Feeds:
Posts
Comments

Archive for the ‘How to’ Category

Rosette Pillow [DIY]

Rosettes are my thing right now. I’m putting them on everything. This pillow is the latest in this trend. It’s so cute and easy, how could I not share?

Image

Supplies

  • Fabric for the pillow
  • WOF (width of fabric) x 6 inch strips for each rosette
  • Pearls or other center accents
  • Spray adhesive
  • Glue gun and glue
  • Pillow form

Make it!

  1. Make a pillow cover to fit your pillow form. If you don’t know how to do this, Sew Mama Sew has a great tutorial here.
  2. Make your rosettes. Iron each WOF x 6 inch strip in half lengthwise, right sides out.
  3. Spray the entire thing liberally with spray adhesive.
  4. Pinch on end in your left hand, and use your right hand to begin wrapping the strip around itself. Allow it to twist to make “petals.”
  5. Using a tiny bit of hot glue, glue your pearl or other accent to the middle of the rosette. Press down on the rosette with your hand to flatten it, secure the pearl, and secure the spray adhesive.
  6. Drizzle hot glue all over the back of the rosettes, and glue them onto the pillow case.
  7. Insert your pillow form. You’re done!

Image

Image

Please don’t look at my nails. I got a little over zelous picking off the spray adhesive.

Image

Image

Read Full Post »

20130923_101007

20130923_100918

20130923_101104

I have been looking at sewing furniture for years, but the prices always made my jaw drop. I have a small craft room, so I needed a table that could also triple as a cutting table and fabric storage. Thank you so much to Ana White for this plan! I built this table exactly to the plan for the Modern Craft Table in Ana White’s The Handbuilt Home, and it’s the PERFECT size.

So the sewing machine can sit flush with the top, making working on big sewing projects way easier, I traced the outline of my machine on the MDF and cut it out with a jig saw. Then I built a small shelf using a 1×12 scrap and 2 1×3 scraps. Putting the 1x3s on top of the 1×12 made the shelf 3.75 inches deep, which is exactly the depth I needed. I attached it to the underside of the tabetop using a pockethole jig and screws.

I built 2 boxes using 1/4 inch plywood, and installed drawer pulls on them, giving the illusion that the table has 2 drawers built in. This is where I keep my ugly stuff–interfacing and fabric scraps.

I got the color scheme for the table from the entryway console plan in The Handbuilt Home. In order to make the MDF top look like it had a wood grain, I applied mahogany gel stain with an old washcloth in very thick strokes that spanned the length of the tabletop. It soaked in and lost the “grain” look in some places, but the majority still looks like wood. I did have to apply several coats of polyurathane over the stain; the MDF has a prickly texture that grabs fabric and makes it hard to feed through the sewing machine.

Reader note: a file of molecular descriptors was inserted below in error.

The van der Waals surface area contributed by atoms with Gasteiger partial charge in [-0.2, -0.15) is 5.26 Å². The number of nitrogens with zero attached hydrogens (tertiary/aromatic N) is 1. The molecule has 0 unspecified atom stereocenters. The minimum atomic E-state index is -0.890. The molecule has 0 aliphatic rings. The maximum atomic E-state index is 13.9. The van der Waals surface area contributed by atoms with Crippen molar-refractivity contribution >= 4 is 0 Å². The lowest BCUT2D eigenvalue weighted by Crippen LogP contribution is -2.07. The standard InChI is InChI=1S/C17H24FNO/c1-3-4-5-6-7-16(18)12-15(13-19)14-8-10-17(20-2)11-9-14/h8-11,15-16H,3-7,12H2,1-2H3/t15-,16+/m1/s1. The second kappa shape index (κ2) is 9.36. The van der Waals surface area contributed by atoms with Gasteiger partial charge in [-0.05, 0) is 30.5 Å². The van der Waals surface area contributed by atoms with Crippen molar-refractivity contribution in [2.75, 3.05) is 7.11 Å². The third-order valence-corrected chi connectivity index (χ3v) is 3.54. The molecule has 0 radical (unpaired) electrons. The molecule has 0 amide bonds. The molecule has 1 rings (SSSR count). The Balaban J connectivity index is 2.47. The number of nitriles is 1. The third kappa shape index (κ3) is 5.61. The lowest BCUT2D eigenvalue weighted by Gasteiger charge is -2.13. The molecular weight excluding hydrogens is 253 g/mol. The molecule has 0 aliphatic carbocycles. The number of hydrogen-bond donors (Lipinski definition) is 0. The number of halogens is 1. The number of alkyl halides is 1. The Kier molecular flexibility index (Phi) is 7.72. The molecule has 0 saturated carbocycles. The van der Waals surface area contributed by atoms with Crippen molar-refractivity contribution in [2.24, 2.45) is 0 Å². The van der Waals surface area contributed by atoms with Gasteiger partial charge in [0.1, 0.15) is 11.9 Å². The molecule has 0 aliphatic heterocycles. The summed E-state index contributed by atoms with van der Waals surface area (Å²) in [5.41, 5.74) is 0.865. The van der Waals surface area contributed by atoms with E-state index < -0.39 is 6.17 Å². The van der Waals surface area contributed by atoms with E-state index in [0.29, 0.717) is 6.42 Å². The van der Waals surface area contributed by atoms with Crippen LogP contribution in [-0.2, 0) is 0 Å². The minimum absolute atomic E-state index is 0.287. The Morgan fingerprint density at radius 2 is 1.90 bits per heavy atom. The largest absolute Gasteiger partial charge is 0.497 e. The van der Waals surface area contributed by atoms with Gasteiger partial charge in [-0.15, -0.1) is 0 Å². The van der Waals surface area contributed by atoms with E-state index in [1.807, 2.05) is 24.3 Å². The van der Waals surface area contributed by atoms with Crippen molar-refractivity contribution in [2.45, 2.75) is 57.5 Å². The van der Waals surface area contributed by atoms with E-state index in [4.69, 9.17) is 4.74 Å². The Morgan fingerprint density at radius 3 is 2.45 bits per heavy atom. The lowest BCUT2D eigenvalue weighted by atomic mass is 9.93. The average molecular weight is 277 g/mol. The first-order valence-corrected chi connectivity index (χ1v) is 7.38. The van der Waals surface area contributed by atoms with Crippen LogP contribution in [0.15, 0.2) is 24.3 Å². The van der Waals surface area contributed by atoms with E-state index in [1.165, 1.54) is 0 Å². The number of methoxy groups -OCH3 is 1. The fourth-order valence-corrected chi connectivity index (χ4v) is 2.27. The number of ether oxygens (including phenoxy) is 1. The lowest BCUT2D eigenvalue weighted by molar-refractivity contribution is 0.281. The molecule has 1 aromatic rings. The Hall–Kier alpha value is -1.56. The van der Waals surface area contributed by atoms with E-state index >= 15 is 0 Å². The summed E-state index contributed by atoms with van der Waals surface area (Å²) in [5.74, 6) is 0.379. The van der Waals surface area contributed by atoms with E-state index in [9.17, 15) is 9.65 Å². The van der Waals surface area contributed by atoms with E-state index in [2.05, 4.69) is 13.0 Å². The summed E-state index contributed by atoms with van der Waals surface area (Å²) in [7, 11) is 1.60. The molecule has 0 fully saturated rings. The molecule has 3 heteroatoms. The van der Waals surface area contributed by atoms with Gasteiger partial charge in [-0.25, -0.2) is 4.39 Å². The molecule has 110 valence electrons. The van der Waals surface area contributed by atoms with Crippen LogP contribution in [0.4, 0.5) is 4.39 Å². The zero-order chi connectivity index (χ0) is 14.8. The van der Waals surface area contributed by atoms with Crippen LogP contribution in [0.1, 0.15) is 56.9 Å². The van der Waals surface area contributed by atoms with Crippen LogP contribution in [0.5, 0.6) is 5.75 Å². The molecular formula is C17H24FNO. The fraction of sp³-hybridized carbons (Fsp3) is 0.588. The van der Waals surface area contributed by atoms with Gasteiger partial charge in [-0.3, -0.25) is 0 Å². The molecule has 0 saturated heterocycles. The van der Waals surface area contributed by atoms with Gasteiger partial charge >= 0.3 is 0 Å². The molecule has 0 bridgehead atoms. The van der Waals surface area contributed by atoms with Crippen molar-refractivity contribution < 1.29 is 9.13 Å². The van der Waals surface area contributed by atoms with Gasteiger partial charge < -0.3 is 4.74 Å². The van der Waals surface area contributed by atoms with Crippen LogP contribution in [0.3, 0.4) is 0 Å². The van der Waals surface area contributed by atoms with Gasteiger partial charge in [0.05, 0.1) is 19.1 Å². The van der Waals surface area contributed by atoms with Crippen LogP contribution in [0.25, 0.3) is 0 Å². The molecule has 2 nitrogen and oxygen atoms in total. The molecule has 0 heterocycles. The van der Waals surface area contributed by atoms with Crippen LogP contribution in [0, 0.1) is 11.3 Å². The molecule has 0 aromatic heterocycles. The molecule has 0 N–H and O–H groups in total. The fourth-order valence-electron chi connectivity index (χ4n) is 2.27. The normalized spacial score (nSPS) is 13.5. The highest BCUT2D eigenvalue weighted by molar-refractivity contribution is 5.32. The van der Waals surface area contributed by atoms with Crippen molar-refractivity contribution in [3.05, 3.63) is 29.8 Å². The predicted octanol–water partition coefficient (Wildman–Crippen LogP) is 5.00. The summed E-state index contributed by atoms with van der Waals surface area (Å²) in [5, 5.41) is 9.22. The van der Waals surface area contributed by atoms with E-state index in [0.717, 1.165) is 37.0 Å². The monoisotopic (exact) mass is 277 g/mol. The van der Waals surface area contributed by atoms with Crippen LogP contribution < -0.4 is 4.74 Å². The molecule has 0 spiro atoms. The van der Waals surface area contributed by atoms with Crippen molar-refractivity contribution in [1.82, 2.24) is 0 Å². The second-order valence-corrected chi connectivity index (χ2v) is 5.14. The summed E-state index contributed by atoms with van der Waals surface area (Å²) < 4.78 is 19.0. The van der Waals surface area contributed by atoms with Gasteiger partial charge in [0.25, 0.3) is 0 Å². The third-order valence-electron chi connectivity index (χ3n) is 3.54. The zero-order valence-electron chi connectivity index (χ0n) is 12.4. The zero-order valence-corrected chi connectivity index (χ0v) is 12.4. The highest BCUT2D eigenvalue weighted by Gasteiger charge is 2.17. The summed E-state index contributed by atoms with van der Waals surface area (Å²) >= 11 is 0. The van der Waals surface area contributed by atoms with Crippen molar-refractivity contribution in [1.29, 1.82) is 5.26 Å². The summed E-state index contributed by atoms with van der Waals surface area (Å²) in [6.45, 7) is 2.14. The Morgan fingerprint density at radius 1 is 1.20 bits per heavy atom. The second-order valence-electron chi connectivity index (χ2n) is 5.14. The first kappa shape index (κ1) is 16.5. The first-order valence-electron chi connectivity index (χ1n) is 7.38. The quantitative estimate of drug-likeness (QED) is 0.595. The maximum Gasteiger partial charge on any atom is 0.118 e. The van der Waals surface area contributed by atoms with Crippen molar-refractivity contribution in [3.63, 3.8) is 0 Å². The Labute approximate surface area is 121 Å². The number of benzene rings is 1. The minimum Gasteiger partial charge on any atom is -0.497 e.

My only complaint is that I didn’t quite think through the fact that seating is bar height and I’m 5’7″. It’s a little difficult to reach my sewing machine pedal. I may build a small stool for the pedal to sit on so I don’t have to half sit/stand to sew.

This is the first woodworking project I’ve done alone from start to finish: from going to Lowe’s and picking out the wood, to cutting the wood with a circular saw, assembly, and finishing. (Adam did carry it up the stairs for me. 🙂 )

2013-09-23 09.46.22

I’m so in love with this table! And now to finish the quilt I started 6 months ago….

Read Full Post »

Fabric Silhouettes

I love Amy Butler fabric. I love Amy Butler patterns. I love my dogs.

It was only a matter of time before I combined these three loves.

I present to you my fabric silhouettes. I got the idea from Amy Butler’s Nigella Silhouette pattern (available for free on her website—love those free patterns!!), and like most other things, adapted it to suit my taste and/or needs.

I chose Amy’s Daisy Chain line for this project because the blues, greens, and greys fit my existing decor. Of course any fabric will do; you just want to make sure it pops and is pleasing to your eye. For the background, any heavy-weight fabric will do–duck cloth, canvas, etc.

I got the silhouette images for free online, and printed a quarter of them per page on my regular printer. I taped them together to make one big image.

 

The basic how-to goes like this

  1. Iron fusible webbing to the back of your silhouette fabric.
  2. Pin the pattern to the front of the fabric, trace, and then cut out.
  3. Peel the paper backing off the fusible webbing, and iron it to the canvas/duck cloth to adhere.
  4. Using a satin stitch (a medium-width zigzag stitch with a very short stitch length—see image below), sew around the silhouette to secure.
  5. Using spray adhesive, adhere the canvas/duck cloth to a piece of foam board.
  6. Frame and hang!

I’ve been playing around with the idea of opening an Etsy.com store, and if/when that happens, these will definitely be items for sale. Look for that to happen some time after Christmas (I have LOTS to finish before Christmas.).

~~~~~~~~~~~~~~~~~